X-Message-Number: 13177
Date: Tue, 1 Feb 2000 13:40:58 -0500
From: gary tripp <>
Subject: How would nanorepair be synchronised?

Brett wrote:

>Seems many of us are hoping that nanotech will be the technology that
>repairs both the original condition that "kills" us as well as the more
>serious damage of the preservation process itself. As I understand it the
>conventional scenario is that billions of freshly replicated nanobots
>coordinated by nanocomputers will then commence
>the task of repairing the damage to the corpus at the cellular (and perhaps
>more  significantly at the level of memory). To reanimate a particular
>personality won't it be necessary to not just repair the neuronal and
>memory damage but to do it in all (orat least a great many
>areas of the brain and memory) SIMULTANEOUSLY?  

You are referring to a core issue in cryonics but here is another that 
renders this whole question moot:

I'm not an expert like Donaldson and others but I remember attending a
dinner meeting with cryonics expert Mike Darwin about four years 
ago and having my hopes thoroughly dashed. Darwin is a pioneer in cryonics
and I have the very highest regard for his expertise. He appears to
to regard our prospects in current procedures as rather doubtful even 
if future technology has perfect inferential capacity.
You see, the issue is not whether a future technology would be up to the
task but whether current methods of cryopreservation actually preserve
identity from an imformation theoretic perspective. When freezing damage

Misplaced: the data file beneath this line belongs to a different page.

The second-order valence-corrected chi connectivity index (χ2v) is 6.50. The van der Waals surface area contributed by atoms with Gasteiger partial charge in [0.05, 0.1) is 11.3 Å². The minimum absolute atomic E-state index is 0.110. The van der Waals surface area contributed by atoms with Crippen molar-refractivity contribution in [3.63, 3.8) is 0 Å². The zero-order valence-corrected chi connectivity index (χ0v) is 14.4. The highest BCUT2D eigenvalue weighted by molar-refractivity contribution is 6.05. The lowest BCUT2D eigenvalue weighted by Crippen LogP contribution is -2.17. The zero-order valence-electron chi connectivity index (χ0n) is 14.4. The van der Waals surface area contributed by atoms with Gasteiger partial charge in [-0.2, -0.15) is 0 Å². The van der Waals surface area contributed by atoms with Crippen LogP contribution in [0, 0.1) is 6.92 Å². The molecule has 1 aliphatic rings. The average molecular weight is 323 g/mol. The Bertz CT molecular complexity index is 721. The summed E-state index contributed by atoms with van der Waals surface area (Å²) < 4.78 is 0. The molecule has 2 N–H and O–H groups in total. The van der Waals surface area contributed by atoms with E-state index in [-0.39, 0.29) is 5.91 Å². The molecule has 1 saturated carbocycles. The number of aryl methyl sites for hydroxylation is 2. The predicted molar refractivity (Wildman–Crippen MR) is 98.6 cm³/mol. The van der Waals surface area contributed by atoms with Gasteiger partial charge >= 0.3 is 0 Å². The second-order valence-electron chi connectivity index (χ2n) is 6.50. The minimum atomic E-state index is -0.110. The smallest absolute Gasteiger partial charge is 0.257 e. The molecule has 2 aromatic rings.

causes axons to be pulverized and dentritic parts to be scattered is there
any possibility of recovering the original connection map?  Out of the
trillions of such synapsis would the true imformation loss of even a few
billion synapses (i.e. a low loss rate) constitute irretrievable loss of
identity? Note that the preservation of identity may not require perfect
preservation of the connection map; afterall, our connection map is
continuously changing yet we perceive that our identity remains intact.
The real question concerns the perservation of identity in the face of
massive imformation loss.

However, If information is preserved and future technology has the ability
to scan a frozen brain and build a giant database containing all of the 
neuronal connection details about that individual's mind then many
possibilities are available. Perhaps future reanimation procedures would
entail  cloning a cheek cell and then, during the natural neuronal
development of the resulting infant, employ nanotechnology and the
imformation in the database to guide the development of synaptic connections
and their respective LTP values. You would start out again as an infant but
at least you would  be alive and mentally identical. I hear that connections
are naturally guided by a form of "chemical sniffing" and so it would not
take a great effort to mimic this with advanced nanotechnology and thus
direct the proper formation of connections. 

I personally prefer uploading as it seems to me that any technology that
is capable of reanimation is fully capable of permitting us to transcend
the limitations of biology. Instantiated upon the more robust substrate 
that nanotechnology affords, we would regard interplanetary travel in the
same way that we currently regard air travel to other countries. We could
"call up" information instantly just by thinking and perform prodigious
feats of rumination in the wink of an eye. So many possibilities are
available tjat it staggers the imagination.


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